A pastor colleague of mine has reported that the worst years for tornadoes in the US have been 1925, 1974 and 2011. Not co-incidentally, I was able to add, those were all years of significant and devastating floods in Australia. The common factor behind the extraordinary weather on both continents in those years was the 'La Nina' warming of the Pacific Ocean. Yes, Virginia, we really are interconnected! I noted with great interest a recent scientific report that concluded that the oceans may in fact have more influence on our planetary climate than the atmosphere. Perhaps the ancient Israelite fear of the sea as the source of chaos and disorder was not entirely misplaced?

How Are the Mighty Fallen

The Church of Scotland has voted to allow homosexual men and women to be ordained, effectively opening up the path to recognition of homosexual marriage. Further, in what seems a very strange decision, the General Assembly has appointed a theological commission to investigate the impact this decision will have upon the church, Scotland's oldest historically Protestant church body. Wouldn't you want to investigate the likely repercussions before voting on such a question, I ask?

In fact, the decision is likely to lead to the departure of a large minority - estimated to be about a quarter of the membership - of evangelical and theologically conservative ministers and layfolk (the last such division occurred in the 1840s and led to the formation of the 'Free Church of Scotland'). One ministerial delegate said in a speech to the Assembly that voting on this issue was like being asked to pull the pin on a live grenade, and warned of the destructive consequences of the subsequent "explosion". Click on the post title to read a report from the UK's Guardian newspaper. The pic shows the standard of the Church of Scotland, the Burning Bush superimposed upon the Cross of St Andrew.

- Historical Note -

The Church of Scotland is a 'national church' but not an 'established church', as is the Church of England. It retains the allegiance of some 42% of the Scottish population. It traces its origins to the dawn of Christianity in Scotland, but historically dates from the Scottish Reformation of 1560.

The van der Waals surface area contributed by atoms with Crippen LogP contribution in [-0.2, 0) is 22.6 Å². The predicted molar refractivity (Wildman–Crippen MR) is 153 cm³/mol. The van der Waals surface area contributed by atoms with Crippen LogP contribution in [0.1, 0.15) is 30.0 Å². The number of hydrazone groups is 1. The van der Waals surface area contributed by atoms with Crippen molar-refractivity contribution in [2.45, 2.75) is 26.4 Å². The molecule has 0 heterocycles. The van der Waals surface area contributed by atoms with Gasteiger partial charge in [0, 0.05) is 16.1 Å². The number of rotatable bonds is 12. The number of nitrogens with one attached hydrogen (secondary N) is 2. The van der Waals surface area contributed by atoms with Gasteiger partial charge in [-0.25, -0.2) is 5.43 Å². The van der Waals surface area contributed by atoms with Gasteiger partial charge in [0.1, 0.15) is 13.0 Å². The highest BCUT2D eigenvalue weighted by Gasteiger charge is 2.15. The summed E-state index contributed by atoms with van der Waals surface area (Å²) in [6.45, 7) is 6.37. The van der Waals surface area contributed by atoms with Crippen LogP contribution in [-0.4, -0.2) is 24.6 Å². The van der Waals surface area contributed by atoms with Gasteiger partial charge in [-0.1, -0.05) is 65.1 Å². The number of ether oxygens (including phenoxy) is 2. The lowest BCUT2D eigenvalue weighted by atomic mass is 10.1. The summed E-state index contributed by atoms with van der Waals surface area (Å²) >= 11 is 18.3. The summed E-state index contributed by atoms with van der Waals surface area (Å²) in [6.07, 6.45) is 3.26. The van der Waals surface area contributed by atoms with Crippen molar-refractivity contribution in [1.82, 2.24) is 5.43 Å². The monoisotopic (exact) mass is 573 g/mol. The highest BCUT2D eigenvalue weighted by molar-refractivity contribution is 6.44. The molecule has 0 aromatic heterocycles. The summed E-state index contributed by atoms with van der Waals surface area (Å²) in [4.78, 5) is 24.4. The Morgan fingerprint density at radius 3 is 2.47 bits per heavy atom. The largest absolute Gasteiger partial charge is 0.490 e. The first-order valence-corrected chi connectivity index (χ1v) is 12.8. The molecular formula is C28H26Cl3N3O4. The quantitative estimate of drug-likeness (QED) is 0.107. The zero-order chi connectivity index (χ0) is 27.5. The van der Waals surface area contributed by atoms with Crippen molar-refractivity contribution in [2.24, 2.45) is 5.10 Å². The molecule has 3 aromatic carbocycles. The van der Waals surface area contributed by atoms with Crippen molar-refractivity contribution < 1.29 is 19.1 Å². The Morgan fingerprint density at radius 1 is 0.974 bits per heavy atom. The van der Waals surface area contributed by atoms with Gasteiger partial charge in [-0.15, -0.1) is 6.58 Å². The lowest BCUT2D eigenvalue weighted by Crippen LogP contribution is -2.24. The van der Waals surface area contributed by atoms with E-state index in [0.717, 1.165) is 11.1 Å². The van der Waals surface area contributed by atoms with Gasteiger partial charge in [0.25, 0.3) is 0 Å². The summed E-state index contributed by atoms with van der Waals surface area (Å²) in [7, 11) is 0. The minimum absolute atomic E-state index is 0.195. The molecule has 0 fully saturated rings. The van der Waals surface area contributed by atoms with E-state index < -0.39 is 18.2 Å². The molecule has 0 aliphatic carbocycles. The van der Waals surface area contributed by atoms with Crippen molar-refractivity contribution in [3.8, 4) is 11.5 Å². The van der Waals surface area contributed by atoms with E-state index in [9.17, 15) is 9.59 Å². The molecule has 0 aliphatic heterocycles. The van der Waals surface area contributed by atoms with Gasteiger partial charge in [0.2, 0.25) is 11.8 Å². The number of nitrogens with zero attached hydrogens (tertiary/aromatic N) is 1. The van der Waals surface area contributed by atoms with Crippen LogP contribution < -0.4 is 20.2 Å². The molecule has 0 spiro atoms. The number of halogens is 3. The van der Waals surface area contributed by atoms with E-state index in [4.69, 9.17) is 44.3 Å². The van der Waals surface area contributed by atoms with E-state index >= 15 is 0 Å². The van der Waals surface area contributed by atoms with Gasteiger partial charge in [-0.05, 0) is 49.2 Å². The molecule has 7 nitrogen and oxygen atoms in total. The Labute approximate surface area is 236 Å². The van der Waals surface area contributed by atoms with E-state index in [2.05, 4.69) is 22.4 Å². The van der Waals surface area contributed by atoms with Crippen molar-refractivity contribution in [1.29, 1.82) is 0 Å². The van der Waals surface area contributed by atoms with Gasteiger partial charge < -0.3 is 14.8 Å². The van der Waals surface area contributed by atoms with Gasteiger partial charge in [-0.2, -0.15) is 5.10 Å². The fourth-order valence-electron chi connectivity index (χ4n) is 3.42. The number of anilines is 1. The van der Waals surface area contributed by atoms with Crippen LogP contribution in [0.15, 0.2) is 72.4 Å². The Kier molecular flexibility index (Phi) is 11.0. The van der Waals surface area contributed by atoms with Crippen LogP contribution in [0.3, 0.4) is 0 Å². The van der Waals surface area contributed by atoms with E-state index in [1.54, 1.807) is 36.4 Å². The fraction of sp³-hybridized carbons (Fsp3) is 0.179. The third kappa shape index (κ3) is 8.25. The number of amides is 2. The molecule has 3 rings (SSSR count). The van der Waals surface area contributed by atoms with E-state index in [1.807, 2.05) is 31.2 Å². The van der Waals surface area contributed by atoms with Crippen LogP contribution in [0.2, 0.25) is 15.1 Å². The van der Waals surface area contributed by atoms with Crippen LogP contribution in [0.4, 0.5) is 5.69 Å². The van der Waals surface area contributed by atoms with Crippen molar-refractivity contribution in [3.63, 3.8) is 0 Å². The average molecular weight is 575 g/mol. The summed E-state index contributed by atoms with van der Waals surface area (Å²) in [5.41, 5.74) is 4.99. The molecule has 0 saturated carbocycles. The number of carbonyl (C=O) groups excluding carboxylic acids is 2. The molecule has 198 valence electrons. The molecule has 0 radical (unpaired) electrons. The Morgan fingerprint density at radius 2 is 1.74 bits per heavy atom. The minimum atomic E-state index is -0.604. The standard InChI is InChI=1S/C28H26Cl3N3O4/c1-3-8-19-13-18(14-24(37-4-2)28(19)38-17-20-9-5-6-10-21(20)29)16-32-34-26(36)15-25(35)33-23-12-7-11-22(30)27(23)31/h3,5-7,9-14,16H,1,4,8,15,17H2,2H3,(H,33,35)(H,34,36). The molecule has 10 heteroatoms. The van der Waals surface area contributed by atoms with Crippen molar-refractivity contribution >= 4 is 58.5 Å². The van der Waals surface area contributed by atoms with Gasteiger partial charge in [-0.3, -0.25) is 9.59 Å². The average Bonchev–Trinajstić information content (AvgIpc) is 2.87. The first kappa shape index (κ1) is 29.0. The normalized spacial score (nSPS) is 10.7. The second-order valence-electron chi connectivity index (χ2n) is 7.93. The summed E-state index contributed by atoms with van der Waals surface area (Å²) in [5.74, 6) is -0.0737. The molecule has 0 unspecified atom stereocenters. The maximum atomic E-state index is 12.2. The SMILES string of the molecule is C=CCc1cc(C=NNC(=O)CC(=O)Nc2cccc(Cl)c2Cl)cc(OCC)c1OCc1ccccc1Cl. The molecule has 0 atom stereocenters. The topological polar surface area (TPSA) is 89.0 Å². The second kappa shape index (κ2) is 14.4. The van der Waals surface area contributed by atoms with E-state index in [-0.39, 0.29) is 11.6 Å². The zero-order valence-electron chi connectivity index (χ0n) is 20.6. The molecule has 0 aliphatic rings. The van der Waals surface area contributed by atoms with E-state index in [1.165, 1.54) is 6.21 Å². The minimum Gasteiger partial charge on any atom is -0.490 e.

- Why am I interested in it? -

The 'Church of Scotland' has a little-known significance in Western history that belies its size and geographical distance from the centres of ecclesiastical politics. Following the Reformation, the church established a system of universal education which led to Scotland becoming the most literate society in Europe at the time, even though it was also the poorest society in Europe - no mean feat! High literacy rates and the quality of the general education provided the necessary foundation for the extraordinary 'Scottish Enlightenment' of the 18th century (when Edinburgh was known as "the Athens of the North"), whose ideas and values profoundly shaped British and North American culture and enabled that culture to rise to dominance in the modern world (see Arthur Herman's little book 'How the Scots Invented the Modern World' for an exploration of this thesis). For almost every department of science or learning that one can enrol in today at a university in the 'Anglosphere', a progenitor in the Scottish Enlightenment can be identified - e.g. Adam Smith (economics), William Buchan (medicine), James Hutton (geology), Joseph Black (chemistry), James Watt (engineering), David Hume (philosophy. Of course, not all of the contributions of these men are happy ones, but their profound influence on the modern world cannot be denied.